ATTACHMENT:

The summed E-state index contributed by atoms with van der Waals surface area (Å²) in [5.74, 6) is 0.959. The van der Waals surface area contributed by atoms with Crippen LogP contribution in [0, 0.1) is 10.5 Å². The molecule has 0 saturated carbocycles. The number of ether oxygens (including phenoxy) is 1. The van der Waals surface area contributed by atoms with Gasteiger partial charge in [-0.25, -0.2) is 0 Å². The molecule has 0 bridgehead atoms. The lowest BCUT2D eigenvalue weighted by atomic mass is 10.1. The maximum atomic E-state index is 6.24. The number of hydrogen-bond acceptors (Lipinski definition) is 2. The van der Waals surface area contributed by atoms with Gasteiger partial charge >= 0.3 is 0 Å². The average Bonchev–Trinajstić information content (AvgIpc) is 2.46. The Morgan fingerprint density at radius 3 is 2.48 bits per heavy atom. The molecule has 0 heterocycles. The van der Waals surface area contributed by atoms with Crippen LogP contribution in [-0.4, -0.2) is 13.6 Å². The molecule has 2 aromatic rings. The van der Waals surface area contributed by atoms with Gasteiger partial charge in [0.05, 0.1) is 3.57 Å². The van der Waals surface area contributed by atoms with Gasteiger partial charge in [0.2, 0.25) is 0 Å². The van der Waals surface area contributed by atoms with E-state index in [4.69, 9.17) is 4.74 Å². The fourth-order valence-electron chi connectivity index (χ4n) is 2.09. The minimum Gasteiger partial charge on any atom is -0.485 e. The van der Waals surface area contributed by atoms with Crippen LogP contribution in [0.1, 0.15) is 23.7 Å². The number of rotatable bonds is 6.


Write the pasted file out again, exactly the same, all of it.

The summed E-state index contributed by atoms with van der Waals surface area (Å²) in [5.74, 6) is 0.959. The van der Waals surface area contributed by atoms with Crippen LogP contribution in [0, 0.1) is 10.5 Å². The molecule has 0 saturated carbocycles. The number of ether oxygens (including phenoxy) is 1. The van der Waals surface area contributed by atoms with Gasteiger partial charge in [-0.25, -0.2) is 0 Å². The molecule has 0 bridgehead atoms. The lowest BCUT2D eigenvalue weighted by atomic mass is 10.1. The maximum atomic E-state index is 6.24. The number of hydrogen-bond acceptors (Lipinski definition) is 2. The van der Waals surface area contributed by atoms with Gasteiger partial charge >= 0.3 is 0 Å². The average Bonchev–Trinajstić information content (AvgIpc) is 2.46. The Morgan fingerprint density at radius 3 is 2.48 bits per heavy atom. The molecule has 0 heterocycles. The van der Waals surface area contributed by atoms with Crippen LogP contribution in [-0.4, -0.2) is 13.6 Å². The molecule has 2 aromatic rings. The van der Waals surface area contributed by atoms with Gasteiger partial charge in [0.05, 0.1) is 3.57 Å². The van der Waals surface area contributed by atoms with Gasteiger partial charge in [0.2, 0.25) is 0 Å². The van der Waals surface area contributed by atoms with E-state index in [4.69, 9.17) is 4.74 Å². The fourth-order valence-electron chi connectivity index (χ4n) is 2.09. The minimum Gasteiger partial charge on any atom is -0.485 e. The van der Waals surface area contributed by atoms with Crippen LogP contribution in [0.1, 0.15) is 23.7 Å². The number of rotatable bonds is 6.